McCoy was born with the name Percy James Patrick Kent-Smith on 20 August 1943, the son of Molly Sheridan and Percy James Kent-Smith, an Irish couple living in Dunoon, Scotland. His father was killed in World War II, a couple of months before he was born, and he was brought up by his mother and grandmother (Mary Sheridan) and aunts. He attended St. Mun’s, a local Dunoon school. The headmistress, Rosie O’Grady, was keen that her young charges obtain decent jobs upon leaving the school and so organized regular talks from people in all manner of professions.
McCoy expressed an interest in every job he had, and as a result eventually found himself given an afternoon off school to go to see a local priest about entering the priesthood. He left school, joined Blair’s College, a seminary in Aberdeen, and between the ages of twelve and sixteen trained to be a priest. It was while at Blair’s College that he realized that there was more to life than could be found in Dunoon and discovered classical music and history, which fascinated him. He eventually decided to become a monk and applied to join a Dominican order, but his application was rejected as he was too young. He went instead to Dunoon grammar school, where he discovered the delights of his female fellow pupils and quickly decided that he didn’t want to be a priest or a monk after all.
On finishing his education he took a holiday down to London, from which he never returned. McCoy approached a youth employment center looking for a job and impressed by the fact that he had attended a grammar school, they instantly found him a job in the City working for an insurance company. He trained in this job and stayed there until he was twenty-seven before deciding that it wasn’t really for him. With the help of a cook at London’s Roundhouse Theatre, McCoy gained a job there selling tickets and keeping the books in the box office.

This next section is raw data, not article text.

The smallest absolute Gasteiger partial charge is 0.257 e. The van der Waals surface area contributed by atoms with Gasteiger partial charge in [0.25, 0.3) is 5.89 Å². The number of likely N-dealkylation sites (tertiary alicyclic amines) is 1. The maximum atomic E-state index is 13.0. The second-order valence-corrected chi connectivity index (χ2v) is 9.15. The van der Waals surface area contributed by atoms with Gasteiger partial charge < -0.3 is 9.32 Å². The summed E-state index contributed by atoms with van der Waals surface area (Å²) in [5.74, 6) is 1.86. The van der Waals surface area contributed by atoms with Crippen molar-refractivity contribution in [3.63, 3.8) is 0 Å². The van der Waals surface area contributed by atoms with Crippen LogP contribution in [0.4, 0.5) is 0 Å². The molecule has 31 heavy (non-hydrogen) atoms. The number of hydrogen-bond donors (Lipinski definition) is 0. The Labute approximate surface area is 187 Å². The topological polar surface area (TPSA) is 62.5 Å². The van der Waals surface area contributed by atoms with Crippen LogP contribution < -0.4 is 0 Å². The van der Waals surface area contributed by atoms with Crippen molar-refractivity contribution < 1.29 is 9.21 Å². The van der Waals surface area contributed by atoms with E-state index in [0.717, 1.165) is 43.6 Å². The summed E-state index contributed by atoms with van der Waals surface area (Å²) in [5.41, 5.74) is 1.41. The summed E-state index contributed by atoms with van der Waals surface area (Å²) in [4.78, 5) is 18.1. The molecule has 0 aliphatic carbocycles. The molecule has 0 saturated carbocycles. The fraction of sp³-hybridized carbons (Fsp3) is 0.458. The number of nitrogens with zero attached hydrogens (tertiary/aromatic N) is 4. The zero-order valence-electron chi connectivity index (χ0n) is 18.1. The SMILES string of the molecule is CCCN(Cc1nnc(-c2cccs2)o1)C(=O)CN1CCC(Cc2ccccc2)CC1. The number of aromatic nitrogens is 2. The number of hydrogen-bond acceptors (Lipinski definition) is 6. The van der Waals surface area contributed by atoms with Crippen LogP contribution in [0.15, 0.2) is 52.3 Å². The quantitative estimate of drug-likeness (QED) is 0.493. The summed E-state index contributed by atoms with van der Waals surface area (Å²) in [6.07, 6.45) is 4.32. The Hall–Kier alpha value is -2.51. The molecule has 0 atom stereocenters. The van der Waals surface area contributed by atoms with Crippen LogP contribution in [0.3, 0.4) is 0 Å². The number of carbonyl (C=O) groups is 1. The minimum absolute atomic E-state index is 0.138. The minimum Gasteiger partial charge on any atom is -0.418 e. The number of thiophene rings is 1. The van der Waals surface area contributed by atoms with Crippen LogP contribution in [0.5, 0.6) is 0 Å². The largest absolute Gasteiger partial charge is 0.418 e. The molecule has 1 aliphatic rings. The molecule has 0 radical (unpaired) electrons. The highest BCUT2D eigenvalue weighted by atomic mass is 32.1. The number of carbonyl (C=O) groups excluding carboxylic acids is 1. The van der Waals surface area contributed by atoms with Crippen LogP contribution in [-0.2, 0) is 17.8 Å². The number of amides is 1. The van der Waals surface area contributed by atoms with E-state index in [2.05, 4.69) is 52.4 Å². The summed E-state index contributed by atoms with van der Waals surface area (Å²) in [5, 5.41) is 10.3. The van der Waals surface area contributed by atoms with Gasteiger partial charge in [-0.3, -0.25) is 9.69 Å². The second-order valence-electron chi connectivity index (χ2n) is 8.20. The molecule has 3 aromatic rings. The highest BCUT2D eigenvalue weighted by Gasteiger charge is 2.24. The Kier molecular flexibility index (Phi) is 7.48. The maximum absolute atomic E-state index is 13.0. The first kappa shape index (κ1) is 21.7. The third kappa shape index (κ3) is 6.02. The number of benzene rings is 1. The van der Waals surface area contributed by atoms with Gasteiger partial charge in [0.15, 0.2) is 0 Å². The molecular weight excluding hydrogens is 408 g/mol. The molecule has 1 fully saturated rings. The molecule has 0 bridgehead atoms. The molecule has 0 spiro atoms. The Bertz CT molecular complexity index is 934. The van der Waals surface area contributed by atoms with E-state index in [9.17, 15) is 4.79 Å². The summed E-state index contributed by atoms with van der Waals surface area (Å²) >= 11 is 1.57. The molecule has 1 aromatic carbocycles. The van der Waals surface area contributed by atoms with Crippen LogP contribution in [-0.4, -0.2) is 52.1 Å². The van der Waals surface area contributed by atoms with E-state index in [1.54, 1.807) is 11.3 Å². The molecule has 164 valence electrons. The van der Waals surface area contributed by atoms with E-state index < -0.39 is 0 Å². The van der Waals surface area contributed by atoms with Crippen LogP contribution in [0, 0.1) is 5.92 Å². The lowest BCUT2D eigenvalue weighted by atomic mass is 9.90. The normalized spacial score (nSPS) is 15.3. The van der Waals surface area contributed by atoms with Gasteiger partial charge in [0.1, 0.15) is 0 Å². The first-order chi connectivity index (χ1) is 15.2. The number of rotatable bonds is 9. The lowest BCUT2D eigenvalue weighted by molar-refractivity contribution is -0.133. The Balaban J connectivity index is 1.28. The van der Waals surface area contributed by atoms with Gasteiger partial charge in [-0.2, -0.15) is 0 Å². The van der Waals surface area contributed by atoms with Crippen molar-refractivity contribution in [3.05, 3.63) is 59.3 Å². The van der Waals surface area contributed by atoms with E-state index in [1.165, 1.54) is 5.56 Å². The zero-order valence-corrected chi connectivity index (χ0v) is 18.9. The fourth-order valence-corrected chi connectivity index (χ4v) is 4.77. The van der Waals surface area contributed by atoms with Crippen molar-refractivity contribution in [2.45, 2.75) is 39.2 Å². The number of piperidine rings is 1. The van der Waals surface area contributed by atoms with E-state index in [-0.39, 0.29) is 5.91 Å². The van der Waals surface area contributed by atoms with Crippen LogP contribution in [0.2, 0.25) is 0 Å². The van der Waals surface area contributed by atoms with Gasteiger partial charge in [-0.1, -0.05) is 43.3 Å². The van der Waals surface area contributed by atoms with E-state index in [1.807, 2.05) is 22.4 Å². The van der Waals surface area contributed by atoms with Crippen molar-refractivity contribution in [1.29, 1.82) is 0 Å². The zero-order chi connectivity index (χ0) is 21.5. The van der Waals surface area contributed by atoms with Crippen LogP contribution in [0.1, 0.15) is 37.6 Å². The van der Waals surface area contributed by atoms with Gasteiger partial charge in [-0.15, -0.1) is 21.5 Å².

Sylvester McCoy joined the Ken Campbell Roadshow. McCoy, along with Bob Hoskins, Jane Wood, and Dave Hill would start performing a range of plays with the umbrella theme of “modern myths.” McCoy found himself in a double-act with Hoskins. After Hoskins left, and being booked at a circus, director Ken Campbell improvised a circus-based act about a fictitious stuntman called Sylvester McCoy and thought it would be amusing if the program stated that this character was played by “Sylvester McCoy.” While at the Royal Court Theatre, one of the critics missed the joke and assumed that Sylvester McCoy was a real person.
McCoy liked the irony of this, and adopted the name of his stage identity. During one of their UK engagements, the Roadshow team was invited up by Joan Littlewood, who was directing a production of “The Hostage,” before the performance of her play. This led McCoy to bona fide theater, and he was subsequently invited to appear in numerous plays and musicals.
He was starring at the National Theatre in “The Pied Piper”, a play written especially for him, that McCoy learned that the BBC was looking for a new lead actor to replace Colin Baker in “Doctor Who” (1963). He later won the role as the seventh Doctor. Sylvester McCoy’s costume for “Doctor Who” was changed from a fawn jacket and paisley scarf to a dark brown jacket and an altogether more muted and subdued image in his final season on the show.